“Also, you need to know that you belong here and can compete here,” Barnes said. “This university has to be a mirror of the community it serves.”

Steele remembered the “F” she got on her very first exam. She was discouraged by the grade, but she rewrote the exam, and her professor took the time to review it and encourage her.

“I ended up with an ‘A’ in that course, and graduated cum laude,” Steele said. “It’s up to you how you pick yourself up after a setback.”

Barnes, who said he was unprepared for the rigors of college, was put on academic probation. “I am not ashamed to say that. My challenge was within me,” he said. “It’s not about the setbacks; it’s about what you do about it. I convinced myself that I could compete, and thank god I did.”

Sylvia Baugham Banks, UNCP’s first African American graduate, talks while Larry Barnes, the first African American student, listens

Sylvia Baugham Banks, UNCP’s first African American graduate, talks while Larry Barnes, the first African American student, listens

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An Elizabethtown, N.C., native, Banks said when she enrolled at UNCP in 1967, she had already failed at her first attempt at college.

“I am not sure how I felt about things when I got here, but I know I wanted an education,” Banks said. “I did not have a social life, but I felt completely at home at UNCP.”

A question about social life drew a varied response from the panel. Delphine Watson, a 1984 graduate and the first female African American student government president, said she came from a poor rural county like Robeson and worked in factories before going to college.

 “I had a lot in common with the students in Pembroke,” Watson said. “We had all been out in the field picking beans. I connected with many people with different perspectives.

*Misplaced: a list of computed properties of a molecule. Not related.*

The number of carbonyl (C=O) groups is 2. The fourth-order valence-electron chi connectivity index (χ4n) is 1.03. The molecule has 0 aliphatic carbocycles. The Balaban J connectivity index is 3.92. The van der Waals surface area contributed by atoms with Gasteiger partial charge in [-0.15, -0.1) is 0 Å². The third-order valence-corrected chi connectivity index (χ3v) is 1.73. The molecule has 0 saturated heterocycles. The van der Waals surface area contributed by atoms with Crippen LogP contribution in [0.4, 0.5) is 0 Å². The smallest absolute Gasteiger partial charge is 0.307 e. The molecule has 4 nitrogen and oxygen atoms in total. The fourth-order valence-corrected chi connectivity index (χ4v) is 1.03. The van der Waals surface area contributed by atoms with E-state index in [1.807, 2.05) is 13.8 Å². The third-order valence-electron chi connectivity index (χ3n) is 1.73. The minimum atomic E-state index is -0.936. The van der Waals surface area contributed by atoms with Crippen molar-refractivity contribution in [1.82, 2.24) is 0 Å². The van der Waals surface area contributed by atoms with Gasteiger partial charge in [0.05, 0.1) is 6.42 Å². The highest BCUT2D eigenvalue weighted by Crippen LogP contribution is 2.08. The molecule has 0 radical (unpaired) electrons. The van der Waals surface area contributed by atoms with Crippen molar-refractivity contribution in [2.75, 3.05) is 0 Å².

“I came to college thinking it would be fun,” Watson said. “I enjoyed the dances, and I like being in the mix.”

Watson remembered the distinguished speakers who came to campus, like civil rights leader Julian Bond. A dinner with visiting jazz great Dizzy Gillespie was a highlight of her college experience.

Barnes, who grew up just five miles from campus, said he knew the name of every student who lived on campus. But his social life consisted of breakfast lunch and dinner at the cafeteria.

“I went to the dances,” Barnes said. “We did the best we could.”

Rodgers immersed himself in athletics and enjoyed watching some great wrestling and baseball teams.

Yolanda Sinclair, a 1998 graduate and president of the Black Alumni Council, thanked the panel.

“We are able to celebrate the 125th anniversary because of people like you,” Sinclair said. “I had never thought about how we got here or the trails you blazed. Thank you.”

Chancellor Kyle R. Carter said “the world needs good leaders; people who dare to take risks and be the first.”

“The role you played continues to have a positive effect on the future of UNCP,” Chancellor Carter said.

The event was sponsored by the 125th Anniversary Committee, the Office of Multicultural and Minority Affairs and the Office of Alumni Relations.